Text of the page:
Here’s what we know about those women who are particularly at risk. Women who have premenstrual symptoms early in perimenopause are at increased risk for hot flushes later in perimenopause (1-3). I think the reason is that those with mood, breast, fluid and appetite changes before flow are experiencing higher perimenopausal estrogen levels. A prospective study looking at hormone levels in women when they are having premenstrual symptoms and when they aren’t shows that higher estrogen levels and borderline lower progesterone levels make women most symptomatic (4).
The second risk factor is being heavier in weight (5;6;7). The reason is probably that the hypothalamus has gotten used to seeing higher estrogen levels because of the conversion of androgens to estrogens in our fat and muscle.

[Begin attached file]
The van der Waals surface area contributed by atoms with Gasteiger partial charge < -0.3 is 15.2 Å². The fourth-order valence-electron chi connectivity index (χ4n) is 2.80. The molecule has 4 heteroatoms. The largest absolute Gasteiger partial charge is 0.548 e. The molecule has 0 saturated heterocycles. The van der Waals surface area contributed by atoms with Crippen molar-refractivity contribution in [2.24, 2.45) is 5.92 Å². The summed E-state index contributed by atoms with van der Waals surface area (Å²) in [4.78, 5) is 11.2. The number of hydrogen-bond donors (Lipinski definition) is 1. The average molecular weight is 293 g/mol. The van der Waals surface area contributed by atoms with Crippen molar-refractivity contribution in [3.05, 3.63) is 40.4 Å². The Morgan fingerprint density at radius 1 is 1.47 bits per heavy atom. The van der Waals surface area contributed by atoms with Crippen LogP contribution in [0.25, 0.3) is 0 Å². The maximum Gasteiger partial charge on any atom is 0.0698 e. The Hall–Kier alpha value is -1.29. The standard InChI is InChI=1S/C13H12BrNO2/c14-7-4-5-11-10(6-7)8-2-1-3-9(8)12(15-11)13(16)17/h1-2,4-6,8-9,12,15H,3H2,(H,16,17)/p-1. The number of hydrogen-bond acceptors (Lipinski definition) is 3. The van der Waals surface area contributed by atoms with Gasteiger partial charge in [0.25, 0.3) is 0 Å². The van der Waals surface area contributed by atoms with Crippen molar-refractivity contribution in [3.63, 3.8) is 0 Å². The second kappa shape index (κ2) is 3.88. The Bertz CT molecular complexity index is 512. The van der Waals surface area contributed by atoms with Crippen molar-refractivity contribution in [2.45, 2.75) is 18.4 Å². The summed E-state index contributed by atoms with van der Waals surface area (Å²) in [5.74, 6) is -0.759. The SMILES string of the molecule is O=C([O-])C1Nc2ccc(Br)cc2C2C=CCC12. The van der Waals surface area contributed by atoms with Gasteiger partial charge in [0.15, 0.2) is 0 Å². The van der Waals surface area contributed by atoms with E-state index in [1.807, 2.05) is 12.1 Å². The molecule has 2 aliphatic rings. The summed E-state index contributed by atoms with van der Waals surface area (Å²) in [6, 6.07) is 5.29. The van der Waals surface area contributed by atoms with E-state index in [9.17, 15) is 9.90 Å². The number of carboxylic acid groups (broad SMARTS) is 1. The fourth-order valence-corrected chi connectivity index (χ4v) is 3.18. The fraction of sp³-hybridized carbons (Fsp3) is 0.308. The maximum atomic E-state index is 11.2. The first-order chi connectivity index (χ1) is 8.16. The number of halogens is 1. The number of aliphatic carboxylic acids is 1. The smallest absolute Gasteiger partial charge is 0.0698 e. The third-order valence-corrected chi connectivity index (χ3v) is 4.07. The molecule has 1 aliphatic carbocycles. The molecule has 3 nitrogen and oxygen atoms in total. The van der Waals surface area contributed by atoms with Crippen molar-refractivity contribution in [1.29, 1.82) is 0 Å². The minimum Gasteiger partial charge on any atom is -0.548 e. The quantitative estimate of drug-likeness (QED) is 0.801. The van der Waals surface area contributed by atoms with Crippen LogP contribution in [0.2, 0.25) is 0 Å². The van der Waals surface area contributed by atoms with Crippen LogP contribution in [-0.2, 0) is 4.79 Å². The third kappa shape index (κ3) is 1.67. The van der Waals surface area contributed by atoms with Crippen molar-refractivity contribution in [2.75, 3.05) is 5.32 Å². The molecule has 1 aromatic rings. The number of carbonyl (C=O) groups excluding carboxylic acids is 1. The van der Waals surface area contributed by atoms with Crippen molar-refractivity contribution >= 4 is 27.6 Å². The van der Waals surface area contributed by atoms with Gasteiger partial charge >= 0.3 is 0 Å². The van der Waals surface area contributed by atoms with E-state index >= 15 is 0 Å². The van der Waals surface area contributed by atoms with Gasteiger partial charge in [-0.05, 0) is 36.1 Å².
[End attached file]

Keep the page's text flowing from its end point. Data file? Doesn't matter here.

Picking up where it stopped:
Another risk factor is being under social or environmental stress. The stress of being in a room with loud noises and watching troubling videos has been shown to experimentally increase the number of hot flushes women will experience (7). Also, women in a large study of perimenopause found that those women who had difficulty paying for basics were more likely to have hot flushes (6).
The biggest single reason for hot flushes persisting for years after menopause is that women have been treated with estrogen therapy and then suddenly stopped it. This sudden stopping of estrogen appears to be primarily a risk for women who have ever had hot flushes, but one of 20 women (5%) who said they’d never previously had them, developed mild symptoms after being on estrogen for only one month and having it abruptly stopped.